• This Is Gonna Suck: How the protagonist of "HIV Infection From Machine of Death Needle" reacts upon receiving that prediction.
  • The Time Traveller's Dilemma: The protagonist of "Not Applicable" has an option to go back in time sixty years to stop the rise of an evil dictator. (No, not Hitler.) The catch is that nearly everyone he's ever known would be Ret Gone. And his friends know they would be part of that group. They're the ones who help convince him to go through with it anyway.
  • Toilet Humour: In "Natural Causes", the main character gets the prediction "on the john". And so does everyone else in town; the machine is a fake.
  • Too Dumb to Live: The comic "Unwise Decision" shows a woman contemplating a lever with two settings: "No Spikes" and "Spikes".
  • Tomato Surprise:
    • The protagonist of "Exhaustion From Having Sex With a Minor" is blackmailed with the threat of having his eponymous death revealed, which he believes would destroy his political career. He reveals his secret to the public himself, both to break his blackmailer's hold on him, and because he doesn't want to be Prime Minister. Turns out the public doesn't care, since he's not even 18 himself, and he wins in a landslide anyway.
    • The protagonist of "Zephyr" turns out to not be one of the Ephemerals (soldiers predicted to die in battle) at all, but rather one of the Invincibles (soldiers predicted to die of other causes). He's assigned to Ephemeral units incognito to improve their combat effectiveness without impacting their morale.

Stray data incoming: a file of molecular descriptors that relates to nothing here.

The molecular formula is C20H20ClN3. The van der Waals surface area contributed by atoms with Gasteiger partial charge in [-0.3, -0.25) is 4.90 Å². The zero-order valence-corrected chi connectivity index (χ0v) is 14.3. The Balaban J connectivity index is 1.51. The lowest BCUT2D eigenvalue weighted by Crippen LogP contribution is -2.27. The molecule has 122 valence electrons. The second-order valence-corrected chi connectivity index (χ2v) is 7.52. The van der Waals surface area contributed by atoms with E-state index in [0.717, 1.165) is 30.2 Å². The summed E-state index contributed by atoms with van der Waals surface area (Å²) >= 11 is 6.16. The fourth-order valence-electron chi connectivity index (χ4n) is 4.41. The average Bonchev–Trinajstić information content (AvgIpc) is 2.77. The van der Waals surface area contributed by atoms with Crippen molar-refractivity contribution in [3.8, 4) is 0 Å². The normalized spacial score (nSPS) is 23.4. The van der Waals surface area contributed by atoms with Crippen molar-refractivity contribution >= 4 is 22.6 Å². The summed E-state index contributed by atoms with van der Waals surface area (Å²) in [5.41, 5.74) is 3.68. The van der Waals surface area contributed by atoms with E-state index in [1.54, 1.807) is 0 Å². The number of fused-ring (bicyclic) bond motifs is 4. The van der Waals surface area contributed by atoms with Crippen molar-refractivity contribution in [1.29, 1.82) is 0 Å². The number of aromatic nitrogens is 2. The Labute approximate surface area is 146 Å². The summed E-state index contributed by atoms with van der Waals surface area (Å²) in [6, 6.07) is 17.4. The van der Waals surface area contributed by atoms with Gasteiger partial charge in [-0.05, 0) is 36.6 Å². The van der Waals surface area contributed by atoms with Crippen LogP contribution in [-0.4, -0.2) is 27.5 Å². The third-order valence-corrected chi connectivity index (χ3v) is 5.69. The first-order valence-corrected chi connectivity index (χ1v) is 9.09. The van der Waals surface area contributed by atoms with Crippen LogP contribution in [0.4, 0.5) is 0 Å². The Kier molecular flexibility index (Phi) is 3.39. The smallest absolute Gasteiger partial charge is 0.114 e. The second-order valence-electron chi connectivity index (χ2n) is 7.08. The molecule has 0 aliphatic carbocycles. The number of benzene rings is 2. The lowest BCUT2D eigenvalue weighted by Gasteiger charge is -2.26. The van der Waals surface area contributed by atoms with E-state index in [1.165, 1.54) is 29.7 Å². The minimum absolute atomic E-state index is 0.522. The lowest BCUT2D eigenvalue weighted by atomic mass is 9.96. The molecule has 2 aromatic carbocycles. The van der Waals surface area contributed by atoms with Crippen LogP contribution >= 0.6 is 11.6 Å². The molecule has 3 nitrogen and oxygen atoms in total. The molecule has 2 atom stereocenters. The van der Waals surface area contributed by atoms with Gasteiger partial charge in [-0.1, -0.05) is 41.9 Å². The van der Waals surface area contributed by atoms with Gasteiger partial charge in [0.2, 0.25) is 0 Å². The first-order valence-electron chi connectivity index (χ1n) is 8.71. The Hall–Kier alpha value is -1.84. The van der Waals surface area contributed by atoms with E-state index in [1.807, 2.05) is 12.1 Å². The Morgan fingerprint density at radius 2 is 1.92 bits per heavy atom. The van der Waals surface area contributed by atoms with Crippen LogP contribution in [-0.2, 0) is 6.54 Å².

• Undignified Death: Several examples. Though in some cases the "undignified" part is suggested rather than confirmed, since the predicted death has not yet come to pass and the Machine doesn't give that much detail.
    • Patrice in "Flaming Marshmallow" thinks that the titular death is going to be one of these.
    • The protagonist of "Vegetables" fantasizes about his boorish co-worker electrocuting himself by drooling into a power outlet.
    • A mathematician mentioned in "Cassandra" received an "unlikely and unpleasant" death prediction involving "sex and horses". And yes, it happened as predicted. (Doubles as a Noodle Incident.)
    • From "Natural Causes", the death prediction "on the john".
    • "Machine of Death" shows us a few, including "a boy accidentally shorting out an electric fence while trying to spray-paint his name on a cow", and a woman who crashes her car because she's eating a burger while driving.
    • "Monsters from the Deep" mentions that very few people would publicly admit to getting a death prediction like "IMPALED BY BRATWURST".
  • The War on Terror: In the background of "Meat Eater", which is about the United States Department of Homeland Security using the Machine to find people who might be threats to national security.
  • Weird Trade Union: The psychic-dreaming protagonist of "Drowning" belongs to Local 111 of the S.S.C.W.I. (Sub and Supra Consciousness Workers International).
  • Who Wants to Live Forever?:
    • The protagonist of "Flaming Marshmallow" (cause of death: "millennium space entropy"), if only because she has no idea what death-based high school clique she's supposed to join.
    • The protagonist of "Heat Death of the Universe" has nightmares about being the last living thing in existence.
  • Yakuza: The characters in "Improperly Prepared Blowfish".
  • You Can't Fight Fate: Despite the above, there has been one noteworthy subversion. In "In Sleep," it's possible to trade deaths with someone, as the protagonist discovers to her horror: her death, in peaceful slumber 80 years in the future, has been stolen from her by an influential political figure and exchanged with his own violent (and imminent) death by defrag weapon. While she's unable to avert this fate, she ultimately survives it nonetheless: she has a rare gift that makes her an ideal candidate for being transformed into a Machine of Death herself.
  • Zombie Apocalypse: A pretty standard one in "Peacefully". The zombies apparently get their own death predictions, separate from who they were in life.

Alternative Title(s): This Is How You Die